Outlook: Wise old bird, but not New Labour

Click to follow
The Independent Online
NO SURPRISE in the departure of Sir Terence Burns as permanent secretary at the Treasury, except in so far as it took him so long to call it a day. Ever since that embarrassing fly-on-the-wall documentary about Gordon Brown's first months in Government, it has been apparent that the Treasury's top civil servant would have about as much influence on the Chancellor and his policies as the nightwatchman at Marks & Spencer, Marble Arch.

Sir Terence was regarded, if not quite as an enemy, certainly as a potential obstruction by Mr Brown and his inner circle of special advisers when they swept into the Treasury a year ago determined to be done with the old and bring in the new. The policy had already been decided by outsiders, and they were not going to have it undermined and sat on by the Sir Humphrey Applebys of the Treasury. As a consequence, Sir Terence was marginalised and his advise often ignored.

This is a shame, for Sir Terence is a wise old bird and although Mr Brown has had as promising a start to his chancellorship as any since the war, Sir Terence's guidance might have saved Mr Brown from those banana skins that have come his way, such as the continuing fiasco of the Government's Individual Savings Account. All the same, this is the way of the world and it is hard, even for civil servants as seasoned as Sir Terence, to make the leap between administrations. And if the truth be known, even Mr Brown's predecessor, Kenneth Clarke, was never quite as happy with Sir Terence as he pretended. Behind the scenes, there were said to have been numerous run ins.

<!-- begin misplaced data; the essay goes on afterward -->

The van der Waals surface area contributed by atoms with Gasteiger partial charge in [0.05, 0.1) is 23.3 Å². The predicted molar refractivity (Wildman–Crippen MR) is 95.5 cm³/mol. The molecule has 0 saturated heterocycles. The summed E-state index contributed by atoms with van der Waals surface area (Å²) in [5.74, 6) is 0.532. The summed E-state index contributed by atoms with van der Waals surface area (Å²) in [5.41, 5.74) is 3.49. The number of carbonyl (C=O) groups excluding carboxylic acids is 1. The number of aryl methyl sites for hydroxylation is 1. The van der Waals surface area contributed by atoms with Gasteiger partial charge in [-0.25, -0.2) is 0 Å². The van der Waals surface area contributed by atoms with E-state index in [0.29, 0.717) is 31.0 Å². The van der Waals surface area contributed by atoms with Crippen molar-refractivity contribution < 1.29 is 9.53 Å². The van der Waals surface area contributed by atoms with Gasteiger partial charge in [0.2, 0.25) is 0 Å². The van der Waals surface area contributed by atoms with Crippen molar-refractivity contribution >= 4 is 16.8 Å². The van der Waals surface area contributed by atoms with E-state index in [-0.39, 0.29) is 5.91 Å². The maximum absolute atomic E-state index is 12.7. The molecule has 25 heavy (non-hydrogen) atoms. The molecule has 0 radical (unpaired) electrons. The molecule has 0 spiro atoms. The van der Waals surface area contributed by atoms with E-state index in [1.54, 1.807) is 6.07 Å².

So no surprise at his departure. More of a surprise is his replacement, Andrew Turnbull, whose CV includes stints as principal private secretary to both John Major and Margaret Thatcher. The second permanent secretary at the Treasury, Steve Robson, also has strong links with the previous government. He was the Treasury's chief engineer for a very substantial number of privatisations in the 1980s and 1990s. Both the number one and two positions at the Treasury have thus become occupied by men who while obviously consummate professionals, could also reasonably be described as Thatcherites, on paper at least. But then we are all New Labour now, aren't we?